Rails has always had a nice way of sanitizing user input coming from ubiquitous forms. Up until Rails 3, the solution was to list accessible fields right in your models. Then Rails 4 came along and introduced a different solution - , allowing you to take a greater control over the sanitizing process. The following text should serve as a light introduction to the topic and also as a cookbook for solving more complex tasks.
Let’s start by taking a look at how actually work. On a superficial level, every request wraps its params in , which allows you to whitelist specific keys.
If we try to use them directly without whitelisting in mass assignment, we’ll get .
To make this work, we just need to whitelist the attributes we want in the mass assignment and Rails will be happy
We don’t have to whitelist all of the attributes though, but we’ll get a warning if we miss some of them
We can even chain them together and build up the filter, as every call to will return an instance of
Using won’t mind if the permitted attribute is missing
Which can be good, but sometimes we do want to require a specific parameter to be present. We can do that by using instead of , which will raise
There’s one thing different about , and that’s it returns the actual value of the parameter, unlike which returns the actual hash.
This becomes useful when we have nested parameters, as we almost always have when using forms, for example
You might be asking what’s the difference here, since they both return the same thing … well not exactly
This simply means that if you try to use the first case in mass assignment you’ll end up getting .
With this knowledge, we can already convert our to in most of the cases.
Now let’s transform the code using .
If you are using any form of nested attributes, be it the Rails’ or just simply sending along some nested form data, we need to tell about it, as by default only allows scalar values, no hashes or arrays.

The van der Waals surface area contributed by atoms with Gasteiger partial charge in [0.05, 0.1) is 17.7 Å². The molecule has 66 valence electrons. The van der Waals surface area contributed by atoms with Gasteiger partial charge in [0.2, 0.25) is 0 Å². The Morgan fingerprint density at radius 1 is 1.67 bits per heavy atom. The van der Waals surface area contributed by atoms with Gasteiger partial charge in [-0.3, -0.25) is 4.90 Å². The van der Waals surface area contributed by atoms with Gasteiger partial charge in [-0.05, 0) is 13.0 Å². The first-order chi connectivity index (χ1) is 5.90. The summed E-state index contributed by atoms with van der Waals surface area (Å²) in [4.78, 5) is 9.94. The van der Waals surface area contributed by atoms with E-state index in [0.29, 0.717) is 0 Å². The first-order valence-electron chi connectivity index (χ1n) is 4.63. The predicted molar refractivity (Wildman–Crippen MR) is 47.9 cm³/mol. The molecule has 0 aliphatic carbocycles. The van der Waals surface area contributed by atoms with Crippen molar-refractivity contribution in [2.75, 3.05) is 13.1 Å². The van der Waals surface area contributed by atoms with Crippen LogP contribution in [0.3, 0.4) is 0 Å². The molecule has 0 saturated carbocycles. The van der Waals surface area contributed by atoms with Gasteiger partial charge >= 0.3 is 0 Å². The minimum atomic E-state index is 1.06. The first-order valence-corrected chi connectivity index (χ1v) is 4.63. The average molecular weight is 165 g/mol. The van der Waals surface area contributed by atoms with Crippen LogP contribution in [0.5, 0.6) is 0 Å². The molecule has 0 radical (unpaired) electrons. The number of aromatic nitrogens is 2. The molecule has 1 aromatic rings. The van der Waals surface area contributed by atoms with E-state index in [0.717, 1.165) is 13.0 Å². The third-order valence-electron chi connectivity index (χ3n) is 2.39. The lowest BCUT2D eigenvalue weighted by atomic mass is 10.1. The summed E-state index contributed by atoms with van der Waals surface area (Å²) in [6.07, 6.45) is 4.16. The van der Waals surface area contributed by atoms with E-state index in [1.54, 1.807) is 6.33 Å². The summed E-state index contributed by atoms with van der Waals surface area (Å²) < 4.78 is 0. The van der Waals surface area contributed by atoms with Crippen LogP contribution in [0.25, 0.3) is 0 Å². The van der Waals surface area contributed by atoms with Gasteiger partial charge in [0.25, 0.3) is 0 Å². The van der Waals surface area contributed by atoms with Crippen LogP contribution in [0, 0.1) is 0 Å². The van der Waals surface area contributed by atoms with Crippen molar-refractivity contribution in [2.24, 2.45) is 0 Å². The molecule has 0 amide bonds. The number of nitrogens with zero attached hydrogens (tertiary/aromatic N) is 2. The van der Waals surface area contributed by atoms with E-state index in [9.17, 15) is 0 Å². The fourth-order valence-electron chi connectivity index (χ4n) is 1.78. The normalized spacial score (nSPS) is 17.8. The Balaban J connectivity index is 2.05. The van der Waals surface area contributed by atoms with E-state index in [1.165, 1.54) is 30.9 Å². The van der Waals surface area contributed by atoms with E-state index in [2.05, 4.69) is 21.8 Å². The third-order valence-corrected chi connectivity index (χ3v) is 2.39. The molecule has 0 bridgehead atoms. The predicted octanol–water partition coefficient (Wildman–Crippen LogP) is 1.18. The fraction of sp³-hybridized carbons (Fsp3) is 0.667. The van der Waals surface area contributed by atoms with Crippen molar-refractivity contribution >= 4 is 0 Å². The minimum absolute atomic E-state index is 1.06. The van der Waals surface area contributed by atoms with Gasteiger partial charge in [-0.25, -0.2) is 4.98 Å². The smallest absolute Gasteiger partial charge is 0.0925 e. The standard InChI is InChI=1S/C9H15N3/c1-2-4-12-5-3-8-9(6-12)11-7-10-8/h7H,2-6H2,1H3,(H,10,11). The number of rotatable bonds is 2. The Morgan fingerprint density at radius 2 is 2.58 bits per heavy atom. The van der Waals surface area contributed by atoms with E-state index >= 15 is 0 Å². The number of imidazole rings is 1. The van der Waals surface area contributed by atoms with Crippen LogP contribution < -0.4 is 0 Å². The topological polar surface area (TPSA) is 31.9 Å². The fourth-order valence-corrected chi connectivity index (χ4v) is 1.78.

Let’s start with the simpler of those two, arrays. If we simply use on an attribute with array value, it will behave as if we didn’t permit it at all.
To solve this we simply tell that the key is an array
Doing this with hashes is very similar, we just have to name all of the keys contained in the hash
As you can see this is different from using , since that will only return the nested hash and not the parent one.
There’s one last problem with this. We can’t easily permit nested attributes when we don’t know the exact key names. This can happen for example if you’re expecting custom JSON data which can be of any format and you’re storing it using the new Rails 4 JSON support in a PostgreSQL database.
There’s a GitHub issue for this but as mentioned in the issue comments this is by design and you can easily solve it using Ruby magic, as we showed above.
We hope this article will make it easier for you to get the hang of and its sometimes not so obvious edge cases. Leave us a comment if you have any questions, tips or a missing use case. We’ll happily add it to the article.
Mass Assignment is the name Rails gives to the act of constructing your object with a parameters hash. It is "mass assignment" in that you are assigning multiple values to attributes via a single assignment operator.
The following snippets perform mass assignment of the and attribute of the model:
In order for this to work, your model must allow mass assignments for each attribute in the hash you're passing in.
There are two situations in which this will fail:
- You have an declaration which does not include
- You have an which does include
It recently became the default that attributes had to be manually white-listed via a in order for mass assignment to succeed. Prior to this, the default was for attributes to be assignable unless they were explicitly black-listed or any other attribute was white-listed with
It is important to consider which attributes can be mass assigned because code like this is so common:
Typically this is used when the user submits a form rendered by a . In an ideal world, the hash should only contain the fields we displayed on the form. However, it is trivial easy for the user to pass additional fields in their request, so in effect you're allowing a user to set any fields on , not just the ones displayed on the form.
Failure to safely use mass assignment has led to several high profile bugs in some pretty big Rails applications, like the one that allowed somebody to inject their own public key into the list of trusted keys on a Github repository and push code directly to a repository they should not have had access to.